Building a Hybrid Environment using VMware Cloud on AWS

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    Pluralsight

    I’m sure that by now you’ve at least heard of the VMware Cloud on AWS offering. If not, Ethan Banks and I recently had Matt Dreyer, Director of Product Management, VMware Cloud on AWS, on the Datanauts Podcast. During the recording we explore common use cases, including cloud migration, on-demand capacity, and disaster recovery. We examine how this service might impact your operations, tooling, and skillsets (hint: it’s exactly the same as VMware on premises, but if you want to dig into AWS Networking and other specialties you can).

    While this is a sponsored show, meaning that VMware has supported the podcast in return for allowing us to craft a show agenda that we feel is interesting for the audience, I still had a blast recording with Matt and suggest giving it a listen. The audio journey starts with some simple level setting questions to help cement exactly what VMware Cloud on AWS is and does, and then moves swiftly into the concepts of designing, implementing, and running a hybrid environment.

    After the show released, I saw a variety of responses on Twitter aimed at the show handle, @datanauts_show. One mention in particular stood out from Pete Lumbis.

    Listening to @datanauts_show 124 makes me double down that VMW on AWS is brilliant, assuming it works. VMW's long term strategy is under valued, execution is key.

    — Pete Lumbis (@PeteCCDE) March 11, 2018

    Right on! Another mention from Anthony Miloslavsky was answered by Ethan as the thread developed.

    I see it as an expedient interim step. Part of a transition. Sure, "no idea" is going to be part of it for many consumers.

    OTOH, even if you do have a good idea of how to do cloud native, getting there is a big effort. Small steps isn't a bad thing.

    — Ethan Banks (@ecbanks) March 13, 2018

    Really, the overall market landscape is drastically changing as every single major player in the public cloud space is coming to the realization that pushing their cloudy services into the Enterprise is a necessary move to make. This is echoed in Chris Mellor’s Storage Christmas Cracker article, in addition to some predictions I made in various global outlets, such as this one in Italy and another here in Germany.

    The three major cloud providers have picked their dance partners – Azure with Azure Stack, GCP with Nutanix, and AWS with VMware – to see who can deliver their portfolio of services to disrupt on-prem deployments across private data centres and clouds.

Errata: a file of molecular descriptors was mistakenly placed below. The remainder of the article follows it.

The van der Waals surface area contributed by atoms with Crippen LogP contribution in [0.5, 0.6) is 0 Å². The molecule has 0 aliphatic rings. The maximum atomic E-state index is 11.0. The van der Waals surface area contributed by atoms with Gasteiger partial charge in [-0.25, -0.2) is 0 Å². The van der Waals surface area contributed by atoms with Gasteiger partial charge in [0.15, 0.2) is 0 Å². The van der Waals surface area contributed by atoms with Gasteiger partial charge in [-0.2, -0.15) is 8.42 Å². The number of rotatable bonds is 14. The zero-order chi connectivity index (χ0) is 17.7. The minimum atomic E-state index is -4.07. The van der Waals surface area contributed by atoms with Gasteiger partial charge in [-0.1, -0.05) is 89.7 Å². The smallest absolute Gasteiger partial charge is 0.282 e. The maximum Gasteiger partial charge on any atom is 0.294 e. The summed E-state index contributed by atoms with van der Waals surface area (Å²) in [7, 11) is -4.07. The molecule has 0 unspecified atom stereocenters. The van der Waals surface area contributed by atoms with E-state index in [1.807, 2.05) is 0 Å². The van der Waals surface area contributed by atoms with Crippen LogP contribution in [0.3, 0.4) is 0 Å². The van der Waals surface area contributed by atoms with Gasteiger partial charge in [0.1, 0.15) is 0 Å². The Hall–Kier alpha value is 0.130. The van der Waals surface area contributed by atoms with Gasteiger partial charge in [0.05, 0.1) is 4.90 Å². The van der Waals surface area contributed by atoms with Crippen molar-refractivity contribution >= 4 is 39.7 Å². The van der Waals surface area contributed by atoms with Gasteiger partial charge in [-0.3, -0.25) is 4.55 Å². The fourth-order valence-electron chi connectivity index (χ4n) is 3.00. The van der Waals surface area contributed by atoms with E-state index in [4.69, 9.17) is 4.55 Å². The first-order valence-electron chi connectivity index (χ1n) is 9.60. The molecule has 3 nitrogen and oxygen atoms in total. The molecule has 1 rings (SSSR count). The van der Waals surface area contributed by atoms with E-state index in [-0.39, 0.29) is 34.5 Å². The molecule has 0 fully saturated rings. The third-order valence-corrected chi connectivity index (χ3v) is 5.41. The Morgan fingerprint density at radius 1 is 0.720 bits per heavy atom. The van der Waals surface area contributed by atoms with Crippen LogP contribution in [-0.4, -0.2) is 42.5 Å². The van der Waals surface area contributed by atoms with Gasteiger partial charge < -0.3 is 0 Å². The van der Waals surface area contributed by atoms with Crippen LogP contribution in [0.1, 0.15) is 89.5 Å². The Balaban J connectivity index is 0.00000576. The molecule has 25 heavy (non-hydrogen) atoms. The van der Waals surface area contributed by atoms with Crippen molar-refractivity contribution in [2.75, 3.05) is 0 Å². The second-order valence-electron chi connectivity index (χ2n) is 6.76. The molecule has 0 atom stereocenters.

Who better to offer a cloud-like experience than those who have created exactly that in the first place?

    Strategic Data Ownership

    When VMware announced their offering with AWS a few years back there was a lot of mumbling about rolling out the red carpet to a competitor. The argument goes something like “if I make it easy to leave the data center and run in AWS, why do I need VMware anymore?” And, sure, at first blush this seems somewhat logical. Digging deeper, I think there’s a lot of strategic smarts involved with this offering.

    After all, if people are leaving on-premises deployments for the public cloud … wouldn’t it make sense to be in the public cloud?

    Rare footage of an architect creating a hybrid cloud.

    The first thing to remember is that public cloud growth isn’t going to stall out any time soon and that the TAM (total addressable market) is ridiculously huge. Just read Why Adoption of Public Cloud Likely Won’t Exceed 17 Percent of total IT Demand by 2022 from Mark Thiele to get a sense of it all. Or, in a nutshell, “major cloud providers have roughly 13.65 million servers globally (GCP, AWS, Azure, Alibaba, Baidu, NTT, etc.)” while still putting out some extremely healthy YoY growth numbers.

    On top of this, Jevons Paradox (hint: there’s no apostrophe) reinforces and clarifies several growth variables around this growth and predicts that we’re only going to get more and more hungry for on-demand, elastic resources in the future. It’s the same as when electric power was invented; we went from using a few megawatts to 1.21 gigawatts because the resource was made cheap and plentiful (until we run out of old dinosaur bone juice). Or, my favorite analogy – remember a decade ago when having a 3G data plan with a 1 GB cap on your cell phone was expensive? Now I get cranky when I’m not on LTE 4G bands with my unlimited data plan.

    And finally, the pervasive adoption of Cloud-First initiatives across businesses of just about every size. It’s not possible to stall this or simply stick your head in the sand like an ostrich. It’s best to figure out a way to ride the wave, figure out how to empower your customers, and make the transition as easy and friction-less as possible. It’s worth noting that 3-5 years ago everyone was struggling with “Cloud-Only” nonsense, but now we seem to understand that cloud isn’t a panacea for every use case. This, more than anything, seemed to crystallize in the minds of many, and has facilitated a shift towards smarter architecture.

    Cloudy Thoughts

    For those reasons, VMware Cloud on AWS makes a lot of sense. Call it lift and shift. Call it move and improve. Call it migrate and innovate. But moving applications to public cloud providers such as AWS is something that people are currently focused on doing and, if anything, want to do more. On top of this, VMware provides the technology that stores customer data because it’s held on vSAN – the scale-out, shared nothing storage platform that underpins the VMware Cloud on AWS offering. And for many, “Data is the new oil.”

    Thanks for reading. As a bonus, check out this sort of humorous Forbes article recently that gets super serious about data vs oil as a marketing term. 🙂

    Pluralsight

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